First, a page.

The aging veterans who were the first to arrive at the US Capitol in April 1861 pledged their loyalty to the Union once more as America entered World War I.
In two detailed letters, the teachers at the Pottsville Freedmen's School highlighted their educational efforts in Tennessee.
Fannie A. Couch wrote to Schuylkill County from Tennessee to provide updates about the Freedmen's School she was managing.
The teachers from the Pottsville Freedmen's Relief Association penned a letter home to Pennsylvania in March 1867.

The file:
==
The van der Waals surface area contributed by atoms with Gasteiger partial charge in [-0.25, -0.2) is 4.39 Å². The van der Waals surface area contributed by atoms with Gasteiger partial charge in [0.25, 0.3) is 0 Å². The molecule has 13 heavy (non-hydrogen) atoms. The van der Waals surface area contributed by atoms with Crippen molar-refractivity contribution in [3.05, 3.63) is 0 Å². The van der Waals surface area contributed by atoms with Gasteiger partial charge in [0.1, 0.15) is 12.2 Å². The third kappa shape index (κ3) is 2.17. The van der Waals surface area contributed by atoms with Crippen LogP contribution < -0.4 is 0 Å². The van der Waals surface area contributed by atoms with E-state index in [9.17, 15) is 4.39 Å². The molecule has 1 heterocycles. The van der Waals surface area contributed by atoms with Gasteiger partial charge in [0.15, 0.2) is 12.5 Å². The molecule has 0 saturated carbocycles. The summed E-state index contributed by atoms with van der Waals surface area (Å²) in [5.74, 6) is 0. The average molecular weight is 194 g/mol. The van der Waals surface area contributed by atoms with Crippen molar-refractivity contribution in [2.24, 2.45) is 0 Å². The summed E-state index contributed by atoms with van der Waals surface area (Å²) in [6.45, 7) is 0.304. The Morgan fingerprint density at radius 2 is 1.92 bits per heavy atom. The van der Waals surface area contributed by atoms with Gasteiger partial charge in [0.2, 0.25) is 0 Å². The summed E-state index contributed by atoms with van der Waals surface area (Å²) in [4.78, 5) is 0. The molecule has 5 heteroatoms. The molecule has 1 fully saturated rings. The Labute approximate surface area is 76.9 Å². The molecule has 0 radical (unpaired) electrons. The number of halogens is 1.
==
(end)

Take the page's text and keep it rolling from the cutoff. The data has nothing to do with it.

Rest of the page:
Charles H. King, Jr. eloquently described his childhood in Pottsville in his book, "Fire in my Bones."
A newspaper clipping from March 1867 provided an update about the efforts of the Pottsville Freedmen's Relief Association teachers.
Frederick Douglass used his speech in Scranton to criticize Andrew Johnson, a racist president he viewed as a despot.
Frederick Douglass gave two speeches in Pottsville, Pennsylvania in October 1867.
Fannie Couch and Hannah Streeper prepared to leave Schuylkill County to teach black students in Tennessee in 1867.
In December 1866, a committee was formed in Pottsville that sought to fund and carry out education for former slaves in the war-torn South.